• With all other hands, opener rebids 2.
  • Breaking. Following the same initial sequence of 1NT - 2 - ?:
    • Opener rebids three of an unexpected suit (3) to show maximum points (14 with Acol) and a poor doubleton (xx) in the bid suit (e.g. diamonds)

With these two devices (bouncing and breaking) it is possible to discover, at very little risk, games that would otherwise be missed.

Using transfers in other NT situations[edit]

Transfers work well following other notrump bids. A common usage follows an opening bid of 2NT where a weak take-out into three of a major becomes a possibility whereas with traditional methods such a bid would be forcing.

Transfers following a double[edit]

Following a double (i.e. partner opens 1NT and intervening opponent doubles), there are two options in fairly common use:

  • Transfers and Stayman become inoperative, i.e. all 2-level bids are for take-out. This has the advantage of simplicity but the disadvantage that the stronger hand becomes dummy with a resultant offering of information to opponents, though conversely responder's hand which could have a wide range of possible strengths is completely concealed from opponents.
  • All 2-level bids become transfers according to this scheme (known as "exit transfers" in some quarters):
    • redouble transfers to 2.
    • 2 transfers to 2.
    • 2 transfers to 2.
    • 2 transfers to 2.
    • 2 (Acol - I have 11 HCP) transfers to NT at the appropriate level.
    • 2NT (Acol - I have 12 HCP)

(Note: some partnerships use a "forcing pass" by the partner of the 1NT opener. The 1NT opener is then obliged to redouble. The partner of the 1NT opener may then pass the redouble with a good hand and 1NT redoubled is judged to be makeable, or with a poor hand initiate bidding 4-card suits up-the-line until at least at 4-3 suit fit is found).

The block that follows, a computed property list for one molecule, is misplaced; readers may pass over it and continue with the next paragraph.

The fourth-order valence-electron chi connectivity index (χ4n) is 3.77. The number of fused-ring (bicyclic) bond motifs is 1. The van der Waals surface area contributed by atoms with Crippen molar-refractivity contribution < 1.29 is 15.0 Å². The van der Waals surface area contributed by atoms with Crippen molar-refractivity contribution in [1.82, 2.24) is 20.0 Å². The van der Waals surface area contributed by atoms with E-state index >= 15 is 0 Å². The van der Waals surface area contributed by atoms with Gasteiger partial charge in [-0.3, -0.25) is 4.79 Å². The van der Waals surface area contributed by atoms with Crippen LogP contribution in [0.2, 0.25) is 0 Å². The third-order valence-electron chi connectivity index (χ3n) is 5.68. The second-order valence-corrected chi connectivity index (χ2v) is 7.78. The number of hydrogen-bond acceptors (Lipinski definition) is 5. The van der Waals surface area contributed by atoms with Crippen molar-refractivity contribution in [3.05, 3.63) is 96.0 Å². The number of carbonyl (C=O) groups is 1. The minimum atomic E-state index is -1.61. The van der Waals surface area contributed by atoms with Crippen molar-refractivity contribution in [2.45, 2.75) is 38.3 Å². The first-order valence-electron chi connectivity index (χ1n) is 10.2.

Transfers following an intervening bid[edit]

Standard bidding in most systems is that all responses following a natural suit overcall are themselves natural bids ("double" may be used for take-out). An alternative is that such responses, including "double", act as transfers. For example, following a 1NT opening and a 2 overcall:

  • double ... transfer to hearts
  • 2 ... transfer to spades
  • 2 ... transfer to clubs


  1. ^ Manley, Brent; Horton, Mark; Greenberg-Yarbro, Tracey; Rigal, Barry, eds. (2011). The Official Encyclopedia of Bridge (7th ed.). Horn Lake, MS: American Contract Bridge League. p. 292. ISBN 978-0-939460-99-1.
  2. ^ a b Alphonse Moyse Jr., ed. (October 1956). "The Jacoby Transfer Bid". The Bridge World. New York: The Bridge World. 28 (1): 2–4.

Further reading[edit]

  • Standard applications of the Jacoby transfer are fully described in Standard American 21 by John Sheridan Thomas (ISBN 1-4120-2063-8).
  • Paul Mendelson. Mendelson's Guide to the Bidding Battle, 1998. Colt Books, Cambridge, England. ISBN 0-905899-86-5. Reprinted 2003 as Control the Bidding, Elliot Right Way Books, ISBN 0-7160-2156-0.